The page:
Yayoi Kusama is one of 20th-century artists whose work is recognizable over the world. She stands next to such figures as Picasso, Pollock, Warhol and Basquiat. Fans often come to her show just to spend less than a minute in her iconic Infinity Rooms, take a selfie and post it on social media.
So it was with her early New York exhibitions. And that will likely be the case for her latest gallery show, which runs until July 21st. This show takes place in three connected venues on West 19th Street in Chelsea. This makes it David Zwirner’s biggest show to date.
The grandiose scale is likely to be met with huge attendance. Over 94,000 people attended the David Zwirner Show in 2021. This event is likely to pass the 100,000 mark. The gallery will once again offer updates on their social media platforms on expected wait times for this exhibition on a first come, first serve basis.
There are works in the vein of her well-known spotted pumpkins, sculptures depicting whimsical flowers, and, of course, an “Infinity Room.”This show represents a significant departure for the 94-year-old artist. She proves she is still in fine form.
These works are stripped down, approaching the minimalism that Kusama used when she first arrived in New York in 1958. This contrast is likely to come as a surprise to the casual Kusama fan. But for those familiar with her vast and expansive oeuvre, it may be less shocking.
This contrast is likely to come as a surprise to the casual Kusama fan. But for those familiar with her vast and expansive oeuvre, it may be less shocking.
If you approach the gallery from 10th Avenue, you will notice that the garage-like doors are raised, allowing you to look inside. In this space, you will be able to see three towering flower sculptures with multiple layers of petals and bright dot decorations. This is a playful reminder that in the second week of May, spring has arrived and summer is just around the corner.
Down a short hallway is the second gallery, which houses the long-awaited new “Infinity Room” and a set of 35 new paintings, most of which are titled “EVERY DAY I PRAY FOR LOVE”.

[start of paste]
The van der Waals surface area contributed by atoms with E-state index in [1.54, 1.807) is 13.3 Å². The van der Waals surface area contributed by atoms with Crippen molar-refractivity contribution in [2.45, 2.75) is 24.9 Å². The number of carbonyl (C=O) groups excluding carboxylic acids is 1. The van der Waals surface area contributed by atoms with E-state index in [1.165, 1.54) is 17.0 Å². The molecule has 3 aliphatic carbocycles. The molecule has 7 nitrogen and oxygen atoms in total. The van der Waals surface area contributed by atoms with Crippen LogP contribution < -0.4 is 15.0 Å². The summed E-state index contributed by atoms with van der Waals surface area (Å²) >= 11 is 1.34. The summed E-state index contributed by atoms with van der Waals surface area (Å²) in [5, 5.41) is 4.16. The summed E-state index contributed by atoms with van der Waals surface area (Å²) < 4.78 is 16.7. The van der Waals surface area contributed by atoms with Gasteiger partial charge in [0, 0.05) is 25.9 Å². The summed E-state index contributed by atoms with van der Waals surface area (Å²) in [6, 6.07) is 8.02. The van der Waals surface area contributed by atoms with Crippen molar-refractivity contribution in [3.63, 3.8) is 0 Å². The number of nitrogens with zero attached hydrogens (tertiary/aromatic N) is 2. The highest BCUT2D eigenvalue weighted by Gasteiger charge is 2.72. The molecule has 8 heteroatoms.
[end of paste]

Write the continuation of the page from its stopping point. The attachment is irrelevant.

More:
Lately, the longstanding practice of Kusama`s drawing has become clearer. No doubt this is partly due to Zwirner, who probably capitalizes on the fact that paintings are much easier to sell than large-scale installations.
It may seem surprising, but the artist Kusama is still little known. She began creating luxury paintings, first as part of her “Web of Infinity” series, begun in the late 1950s. They reward the attentive eye, begging the audience to obediently look at each slightly modified brushstroke.
She is a formalist whose use of repetition is often used as a way to find inner peace. The paintings featured here are less technically accurate than those Zwirner has shown previously and those featured in her current M+ retrospective, which includes several completed in 2019 and 2020.
The final room of this exhibition is a tour de force. Here you can see three giant pumpkins. Any sense of movement fades. They seem frozen in time. They tower over the audience, with the tallest of the three rising to over 11 feet. The three sculptures, titled Pursuit of Pumpkin Love, Love in My Heart (all 2023), are positioned in such a way that they form a path for visitors to navigate.